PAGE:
Guided by the formidable cinematographer Lula Carvalho (“Elite Squad,” “RoboCop”), the camera becomes more vertiginously mobile as the resolution becomes more claustrophobically hopeless, stranding characters in mirrored reflections and withholding perspective to jolting effect — there's a risk here of formally overstructuring this fact-based story to the point of gimmickry, but the closing coda is as dully sobering as the build-up is sensational. Some will take Coimbras to task for exploiting a tragedy, but there's little denying that he's made a living, breathing film of one.
The angry urgency of “A Wolf at the Door” could hardly be more directly countered by the coolly temperate intrigue of “The Man of the Crowd,” a measured, meditative, slightly muffled adaptation of the 1840 Edgar Allan Poe story of the same title — relocated to contemporary Belo Horizonte shorn of its Gothic tension, but with its mordant views of human loneliness largely intact. In Poe's story, a narrator tracks a sinister stranger overnight through snaking London streets; Marcelo Gomes and Cae Guimaraes' update finds alternative manifestations of this monomania, stretching to similarly obsessive internet stalking. Isolation-induced insanity, it seems, never goes out of style.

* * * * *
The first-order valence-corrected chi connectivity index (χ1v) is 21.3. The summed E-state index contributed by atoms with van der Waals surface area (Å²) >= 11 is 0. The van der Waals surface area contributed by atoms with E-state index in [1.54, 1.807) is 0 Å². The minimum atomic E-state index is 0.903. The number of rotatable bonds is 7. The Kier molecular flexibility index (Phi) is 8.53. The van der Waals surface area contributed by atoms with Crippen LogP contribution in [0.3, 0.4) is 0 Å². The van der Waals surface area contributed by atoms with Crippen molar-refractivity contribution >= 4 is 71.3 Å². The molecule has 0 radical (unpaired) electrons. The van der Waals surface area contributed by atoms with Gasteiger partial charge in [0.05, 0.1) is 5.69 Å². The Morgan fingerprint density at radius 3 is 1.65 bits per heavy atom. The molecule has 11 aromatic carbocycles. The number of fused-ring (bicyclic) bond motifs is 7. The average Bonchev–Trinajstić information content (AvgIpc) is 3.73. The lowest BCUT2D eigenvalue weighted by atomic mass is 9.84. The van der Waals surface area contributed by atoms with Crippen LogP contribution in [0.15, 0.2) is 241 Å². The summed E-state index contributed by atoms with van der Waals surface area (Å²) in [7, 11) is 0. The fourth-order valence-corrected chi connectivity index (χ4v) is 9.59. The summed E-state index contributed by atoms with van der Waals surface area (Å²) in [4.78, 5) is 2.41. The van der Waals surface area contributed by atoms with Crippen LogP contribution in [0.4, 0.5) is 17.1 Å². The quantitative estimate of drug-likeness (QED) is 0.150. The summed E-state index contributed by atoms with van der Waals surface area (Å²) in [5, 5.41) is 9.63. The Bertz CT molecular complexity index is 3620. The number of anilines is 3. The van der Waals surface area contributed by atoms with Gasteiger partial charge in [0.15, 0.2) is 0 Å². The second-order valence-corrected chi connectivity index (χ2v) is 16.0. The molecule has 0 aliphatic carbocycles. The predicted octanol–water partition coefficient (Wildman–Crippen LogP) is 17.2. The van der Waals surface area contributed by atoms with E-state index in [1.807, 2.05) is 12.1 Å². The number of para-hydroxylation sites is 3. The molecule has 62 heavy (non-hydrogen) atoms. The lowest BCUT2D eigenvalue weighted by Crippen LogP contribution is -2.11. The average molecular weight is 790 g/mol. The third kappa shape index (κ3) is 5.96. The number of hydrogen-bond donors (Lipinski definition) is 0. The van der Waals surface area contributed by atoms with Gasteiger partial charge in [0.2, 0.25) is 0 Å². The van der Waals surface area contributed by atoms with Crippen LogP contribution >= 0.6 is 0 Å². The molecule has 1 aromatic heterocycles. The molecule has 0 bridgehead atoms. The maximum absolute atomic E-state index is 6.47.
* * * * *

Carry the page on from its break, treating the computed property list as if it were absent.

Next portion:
Poe's nameless, blank-slate protagonist here takes the equivalently opaque form of Juvenal (Paolo Andre), a painfully shy train driver who glassily observes passengers and passers-by with no hint of comprehension or empathy. In the film's most significant departure from Poe's text, his interest is tentatively sparked by the arrival of colleague Margo (Silvia Lourenço, a gawkily appealing foil to Andre's whispery stillness), a sweet, superficially outgoing woman effortfully staving off her own social inadequacies with online activity. Engaged to man we rather pointedly never see, she invites a reluctant Juvenal to be the witness at her wedding — a somewhat telling request, given the stateless vacuum in which the film appears to take place.
Gomes and Guimaraes' lateral interpretation of the source material is only intermittently rewarding — missing from this more sentimental arrangement of Poe's themes is a ratcheting sense of peril or uncertainty. (Perhaps that's deliberate; these 21st-century drifters have become divorced even from fearful human curiosity.)
As a sensual evocation of solitude and disconnection, however, the film succeeds rather stunningly. Cinematographer Ivo Lopes Araujo's imagery has an alienatingly chalky, constructed quality, but it's the unorthodox decision to shoot in a square aspect ratio that is most bluntly effective, creating something tantamount to cinematic tunnel vision — Juvenal's world could hardly be made smaller. I kept expecting “The Man of the Crowd” to open up, visually and otherwise; that this silently soulful film resolutely refuses to do so seems a thematically necessary frustration.